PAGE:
If you don’t have floche, just substitute two strands of regular floss (from the six). The color numbering for DMC floche and DMC stranded cotton is the same. If you want your stitching to be a little heavier, you can even use three strands of floss. Up to you!
Outline the Letter
I used a #7 crewel needle for all the embroidery in this project.
Outline the letter using stem stitch.
If you haven’t mastered the stem stitch yet, you can read all about it here. The tutorials that will help you the most with this particular letter style are the stem stitch video and perfect corners with stem stitch.
Seed Stitch the Background
Now it’s just a matter of seed stitching the background all around the letter!
For my project, I used all six colors of floche for the seed stitch, and I worked my seed stitch rather small, slightly longer than 1/16″, but not as long as 1/8″.
You can definitely speed up the process of seed stitching the background by working slightly larger stitches (1/8″, for example). The longer the stitch, the less “seedy” the whole thing will look, so I wouldn’t personally go much longer than 1/8″.
I started with one color of thread and seed stitched an area. The stitches point in random directions, and are spaced out, so that I can work the other colors in between. On the lower right corner of the J, you can see where I seed stitched in dark pink only. I’ll fill in between those dark pink stitches with the other colors.
The key to good coverage to achieve the same type of look is making sure that your tiny stitches are more or less evenly spaced apart (you don’t want stitches butting right up to each other) and that the color distribution is consistent (as much as possible).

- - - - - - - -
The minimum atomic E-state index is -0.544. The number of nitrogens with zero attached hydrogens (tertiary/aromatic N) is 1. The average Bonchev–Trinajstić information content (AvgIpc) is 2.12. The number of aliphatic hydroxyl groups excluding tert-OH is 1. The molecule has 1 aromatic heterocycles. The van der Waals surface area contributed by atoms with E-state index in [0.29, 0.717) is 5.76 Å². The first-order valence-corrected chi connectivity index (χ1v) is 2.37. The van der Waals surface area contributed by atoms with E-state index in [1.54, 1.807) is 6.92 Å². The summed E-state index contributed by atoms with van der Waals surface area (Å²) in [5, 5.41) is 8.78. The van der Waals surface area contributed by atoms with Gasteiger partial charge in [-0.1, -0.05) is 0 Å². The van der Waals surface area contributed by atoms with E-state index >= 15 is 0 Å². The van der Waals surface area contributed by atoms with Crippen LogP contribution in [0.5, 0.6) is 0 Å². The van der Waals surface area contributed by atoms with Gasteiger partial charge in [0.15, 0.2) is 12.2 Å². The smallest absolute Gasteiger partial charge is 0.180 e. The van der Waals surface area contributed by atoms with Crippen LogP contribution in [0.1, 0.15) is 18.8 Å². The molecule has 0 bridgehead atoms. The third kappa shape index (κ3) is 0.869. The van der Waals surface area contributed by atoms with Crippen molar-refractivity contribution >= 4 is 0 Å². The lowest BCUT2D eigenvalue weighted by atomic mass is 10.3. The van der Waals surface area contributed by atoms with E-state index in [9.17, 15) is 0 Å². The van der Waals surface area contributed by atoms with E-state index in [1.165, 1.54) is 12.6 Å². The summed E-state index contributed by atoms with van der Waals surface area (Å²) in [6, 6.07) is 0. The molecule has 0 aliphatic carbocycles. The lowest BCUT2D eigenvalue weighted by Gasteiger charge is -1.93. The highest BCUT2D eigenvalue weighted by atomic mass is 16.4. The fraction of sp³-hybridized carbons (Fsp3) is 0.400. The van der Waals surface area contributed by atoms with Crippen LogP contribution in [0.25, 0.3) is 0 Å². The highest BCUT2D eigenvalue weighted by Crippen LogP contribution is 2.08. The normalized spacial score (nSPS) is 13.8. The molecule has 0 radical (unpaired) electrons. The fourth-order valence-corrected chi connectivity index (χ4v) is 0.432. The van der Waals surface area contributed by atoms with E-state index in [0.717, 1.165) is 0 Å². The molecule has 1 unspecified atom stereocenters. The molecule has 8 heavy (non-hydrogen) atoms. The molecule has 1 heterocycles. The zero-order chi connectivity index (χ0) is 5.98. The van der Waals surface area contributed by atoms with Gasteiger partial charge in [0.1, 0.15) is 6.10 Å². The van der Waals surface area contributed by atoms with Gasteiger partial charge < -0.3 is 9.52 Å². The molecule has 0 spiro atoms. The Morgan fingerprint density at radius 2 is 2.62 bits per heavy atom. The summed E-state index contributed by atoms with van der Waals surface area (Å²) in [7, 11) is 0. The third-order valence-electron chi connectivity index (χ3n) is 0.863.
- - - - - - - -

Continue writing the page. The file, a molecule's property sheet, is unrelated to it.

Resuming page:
In the scheme of the whole finished piece, any inconsistencies in color distribution will more or less blend in, so you don’t have to really stress out about that. Just make sure that, as you work along, you work all your colors into a given area where you’re stitching.
Don’t try to have all your threads going at one time, switching threads with each seed stitch! This would be an inefficient way to stitch, and you could end up with knotted and tangled threads all over the back.
If you do have one or two threads you aren’t finished with (you can see that I’ve parked two threads, one on each side, in the photo above), you can “park” them off to the side by bringing them up from the back to the front of the fabric, out of your stitching path, and leaving them until you need them again. You can read all about parking embroidery threads in this article, if you’re unfamiliar with parking your threads.
The more threads you park, though, the more complicated things can get on the backside of the hoop, so I’d recommend parking no more than one or two threads at a time.
So, basically, I just seed stitch an area with one color, until I run out of that color. Then I grab another color and add some seed stitching to the same area in the new color, until I run out of the new color. I continue doing this until I’ve added all six colors to the area and started a new adjacent area.
Occasionally, I hold the piece out away from me and look for holes in the seed stitched areas. If I find any, I just fill them in with whatever color happens to be in the needle at the time.
In a nutshell – trace the design, stick the fabric in a hoop, outline the letter with stem stitch, and seed stitch your heart out all around the letter!
You can find the alphabet I’m using for the Confetti J available in Favorite Monograms, if you’d like to give this simple, effective approach to voided embroidery a try.
I hope you do! It’s loads of fun!